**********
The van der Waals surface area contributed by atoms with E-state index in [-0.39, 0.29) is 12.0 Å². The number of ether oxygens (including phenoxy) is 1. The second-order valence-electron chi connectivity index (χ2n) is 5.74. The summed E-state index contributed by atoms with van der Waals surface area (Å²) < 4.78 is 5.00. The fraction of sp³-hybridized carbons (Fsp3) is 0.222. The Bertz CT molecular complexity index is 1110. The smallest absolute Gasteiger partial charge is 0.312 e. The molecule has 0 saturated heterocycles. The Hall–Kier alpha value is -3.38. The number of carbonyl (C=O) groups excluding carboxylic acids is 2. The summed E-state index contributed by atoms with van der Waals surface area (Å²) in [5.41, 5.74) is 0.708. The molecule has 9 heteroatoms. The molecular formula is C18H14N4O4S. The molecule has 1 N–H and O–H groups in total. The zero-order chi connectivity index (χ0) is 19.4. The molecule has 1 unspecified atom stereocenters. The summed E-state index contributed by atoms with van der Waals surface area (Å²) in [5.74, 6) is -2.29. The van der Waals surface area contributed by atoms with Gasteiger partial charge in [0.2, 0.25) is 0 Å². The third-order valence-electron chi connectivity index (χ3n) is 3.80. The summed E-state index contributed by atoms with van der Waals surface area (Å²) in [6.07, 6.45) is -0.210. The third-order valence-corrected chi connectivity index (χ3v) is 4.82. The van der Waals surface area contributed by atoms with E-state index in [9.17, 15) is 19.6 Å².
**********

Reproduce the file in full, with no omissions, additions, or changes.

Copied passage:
The van der Waals surface area contributed by atoms with E-state index in [-0.39, 0.29) is 12.0 Å². The number of ether oxygens (including phenoxy) is 1. The second-order valence-electron chi connectivity index (χ2n) is 5.74. The summed E-state index contributed by atoms with van der Waals surface area (Å²) < 4.78 is 5.00. The fraction of sp³-hybridized carbons (Fsp3) is 0.222. The Bertz CT molecular complexity index is 1110. The smallest absolute Gasteiger partial charge is 0.312 e. The molecule has 0 saturated heterocycles. The Hall–Kier alpha value is -3.38. The number of carbonyl (C=O) groups excluding carboxylic acids is 2. The summed E-state index contributed by atoms with van der Waals surface area (Å²) in [5.41, 5.74) is 0.708. The molecule has 9 heteroatoms. The molecular formula is C18H14N4O4S. The molecule has 1 N–H and O–H groups in total. The zero-order chi connectivity index (χ0) is 19.4. The molecule has 1 unspecified atom stereocenters. The summed E-state index contributed by atoms with van der Waals surface area (Å²) in [5.74, 6) is -2.29. The van der Waals surface area contributed by atoms with Gasteiger partial charge in [0.2, 0.25) is 0 Å². The third-order valence-electron chi connectivity index (χ3n) is 3.80. The summed E-state index contributed by atoms with van der Waals surface area (Å²) in [6.07, 6.45) is -0.210. The third-order valence-corrected chi connectivity index (χ3v) is 4.82. The van der Waals surface area contributed by atoms with E-state index in [9.17, 15) is 19.6 Å².